In the final analysis, bond funds provide investors with advantages over individual bond portfolios that include diversification, cash flow treatment, liquidity and cost advantages.
Separate account fixed income managers, in an effort to win lucrative fees, often assert that within a mutual fund, after a period of falling interest rates, hot money chasing recent performance will typically buy into the fund. The fund, therefore, must buy more bonds in a low rate environment. If rates increase the hot money leaves, forcing the fund and long-term investors in the fund to suffer capital losses that can’t be waited out. Each investor carries his or her own cost: if one investor redeems at a loss and the bond fund manager needs to raise cash through the selling bonds, any loss or gain will be distributed proportionally.
While owning bond mutual funds can provide advantages, there are advantages to owning individual bonds. These advantages revolve mainly around more control over which bonds are held in the portfolio and avoiding operating expenses of the fund.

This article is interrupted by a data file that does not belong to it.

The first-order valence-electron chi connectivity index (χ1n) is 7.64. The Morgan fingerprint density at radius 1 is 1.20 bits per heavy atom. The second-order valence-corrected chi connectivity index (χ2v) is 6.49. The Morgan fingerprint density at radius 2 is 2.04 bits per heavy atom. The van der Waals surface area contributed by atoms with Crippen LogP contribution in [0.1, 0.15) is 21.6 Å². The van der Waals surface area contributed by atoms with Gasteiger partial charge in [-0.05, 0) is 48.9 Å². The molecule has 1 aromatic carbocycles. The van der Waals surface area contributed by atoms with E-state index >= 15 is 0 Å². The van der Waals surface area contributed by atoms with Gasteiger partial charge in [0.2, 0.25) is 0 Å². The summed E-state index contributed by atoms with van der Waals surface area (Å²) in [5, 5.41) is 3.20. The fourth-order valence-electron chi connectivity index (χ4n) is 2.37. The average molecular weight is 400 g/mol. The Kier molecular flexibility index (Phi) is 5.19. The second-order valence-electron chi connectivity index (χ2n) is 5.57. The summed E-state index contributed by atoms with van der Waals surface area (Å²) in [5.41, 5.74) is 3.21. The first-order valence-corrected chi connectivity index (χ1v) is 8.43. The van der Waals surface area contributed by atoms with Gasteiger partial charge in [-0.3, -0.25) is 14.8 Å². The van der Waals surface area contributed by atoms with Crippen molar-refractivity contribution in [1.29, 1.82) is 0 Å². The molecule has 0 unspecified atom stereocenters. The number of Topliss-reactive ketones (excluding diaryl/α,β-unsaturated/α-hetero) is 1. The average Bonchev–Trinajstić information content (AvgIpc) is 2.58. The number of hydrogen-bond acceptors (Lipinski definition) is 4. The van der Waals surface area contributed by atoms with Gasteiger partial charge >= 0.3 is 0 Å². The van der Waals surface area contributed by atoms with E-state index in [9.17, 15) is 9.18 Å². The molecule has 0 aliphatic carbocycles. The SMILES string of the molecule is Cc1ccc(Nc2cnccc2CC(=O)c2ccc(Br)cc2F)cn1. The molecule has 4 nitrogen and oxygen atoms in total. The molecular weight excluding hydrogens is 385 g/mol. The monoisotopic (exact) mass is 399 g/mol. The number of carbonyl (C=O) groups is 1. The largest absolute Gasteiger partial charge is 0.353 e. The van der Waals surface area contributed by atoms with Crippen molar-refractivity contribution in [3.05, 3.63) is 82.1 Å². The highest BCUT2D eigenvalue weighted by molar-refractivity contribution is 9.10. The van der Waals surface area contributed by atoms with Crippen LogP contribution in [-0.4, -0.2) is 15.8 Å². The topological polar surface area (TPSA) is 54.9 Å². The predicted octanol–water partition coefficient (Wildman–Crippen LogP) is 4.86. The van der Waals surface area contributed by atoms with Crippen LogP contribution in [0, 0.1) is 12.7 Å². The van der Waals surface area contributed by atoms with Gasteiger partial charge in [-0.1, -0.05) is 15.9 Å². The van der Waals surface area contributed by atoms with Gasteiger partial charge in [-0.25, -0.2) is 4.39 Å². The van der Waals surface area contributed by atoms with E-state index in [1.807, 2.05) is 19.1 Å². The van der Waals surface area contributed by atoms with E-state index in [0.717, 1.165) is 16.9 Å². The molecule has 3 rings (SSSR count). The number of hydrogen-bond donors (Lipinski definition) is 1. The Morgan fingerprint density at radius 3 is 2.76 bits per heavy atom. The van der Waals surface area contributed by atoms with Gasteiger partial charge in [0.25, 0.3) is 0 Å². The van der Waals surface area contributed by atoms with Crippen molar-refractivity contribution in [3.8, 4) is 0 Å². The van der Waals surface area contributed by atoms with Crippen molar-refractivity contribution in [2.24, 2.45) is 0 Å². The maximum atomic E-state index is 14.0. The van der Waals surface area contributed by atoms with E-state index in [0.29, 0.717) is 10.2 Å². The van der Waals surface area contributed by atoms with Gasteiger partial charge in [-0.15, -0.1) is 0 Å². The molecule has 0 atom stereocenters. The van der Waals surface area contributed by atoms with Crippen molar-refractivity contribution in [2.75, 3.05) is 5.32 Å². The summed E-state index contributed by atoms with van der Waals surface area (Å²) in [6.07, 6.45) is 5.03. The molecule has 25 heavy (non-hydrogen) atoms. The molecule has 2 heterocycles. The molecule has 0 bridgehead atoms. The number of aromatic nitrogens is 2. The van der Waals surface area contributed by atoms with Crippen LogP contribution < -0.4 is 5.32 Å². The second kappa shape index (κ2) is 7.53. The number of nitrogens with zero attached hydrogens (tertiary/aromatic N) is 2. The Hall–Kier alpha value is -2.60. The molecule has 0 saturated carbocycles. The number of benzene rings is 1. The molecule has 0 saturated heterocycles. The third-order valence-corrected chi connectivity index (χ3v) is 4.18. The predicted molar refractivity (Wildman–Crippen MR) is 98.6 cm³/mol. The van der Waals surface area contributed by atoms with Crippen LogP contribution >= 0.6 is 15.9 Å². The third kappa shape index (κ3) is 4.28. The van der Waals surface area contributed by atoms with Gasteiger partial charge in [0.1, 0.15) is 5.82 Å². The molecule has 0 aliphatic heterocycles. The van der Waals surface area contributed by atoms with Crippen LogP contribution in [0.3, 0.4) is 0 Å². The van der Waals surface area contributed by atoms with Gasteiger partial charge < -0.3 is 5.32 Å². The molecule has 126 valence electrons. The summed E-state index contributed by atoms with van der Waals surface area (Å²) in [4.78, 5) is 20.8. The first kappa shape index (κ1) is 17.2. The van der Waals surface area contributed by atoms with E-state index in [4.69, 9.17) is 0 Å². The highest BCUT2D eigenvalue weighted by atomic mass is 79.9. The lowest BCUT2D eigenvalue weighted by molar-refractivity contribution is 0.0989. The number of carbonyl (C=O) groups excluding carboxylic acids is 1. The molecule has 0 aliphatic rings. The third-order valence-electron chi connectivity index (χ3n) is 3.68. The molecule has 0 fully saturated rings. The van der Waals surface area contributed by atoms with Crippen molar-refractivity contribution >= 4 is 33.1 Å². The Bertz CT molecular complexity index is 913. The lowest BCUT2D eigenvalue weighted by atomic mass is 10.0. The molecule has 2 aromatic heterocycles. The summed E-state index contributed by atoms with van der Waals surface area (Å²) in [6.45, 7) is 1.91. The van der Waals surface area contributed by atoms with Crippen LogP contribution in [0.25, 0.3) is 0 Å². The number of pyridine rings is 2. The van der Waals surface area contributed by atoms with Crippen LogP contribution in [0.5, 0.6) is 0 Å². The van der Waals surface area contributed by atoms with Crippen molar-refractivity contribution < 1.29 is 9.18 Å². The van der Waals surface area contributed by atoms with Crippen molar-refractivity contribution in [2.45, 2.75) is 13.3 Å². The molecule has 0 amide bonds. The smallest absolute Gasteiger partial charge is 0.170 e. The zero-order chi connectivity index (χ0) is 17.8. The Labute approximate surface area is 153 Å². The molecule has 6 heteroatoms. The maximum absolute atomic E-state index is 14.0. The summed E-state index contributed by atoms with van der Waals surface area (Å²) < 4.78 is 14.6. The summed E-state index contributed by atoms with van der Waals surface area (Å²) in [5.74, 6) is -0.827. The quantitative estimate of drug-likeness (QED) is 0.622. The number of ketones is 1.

A further advantage for owning individual bonds for taxable accounts is that an investor can manage taxes at the individual security level. A mutual fund investor is only able to harvest tax losses at the fund level. Another benefit of owning individual bonds is that investors can take 100% control over the credit risk and the term risk of their portfolios. They can also take control over the timing of cash flows from the portfolio. This is helpful for investors relying on their fixed income assets to provide cash flow for spending. But gaining these advantages is generally offset by higher transaction costs, less liquidity, and greater risk.
There is no right or wrong answer as to whether individual bonds or mutual funds are superior. The answer will depend on the unique situation of each investor, as well as the preference for convenience versus control. Some investors may be willing to pay the premium and forego mutual funds for greater portfolio control. However, the vast majority of investors are probably better served through low-cost bond mutual funds.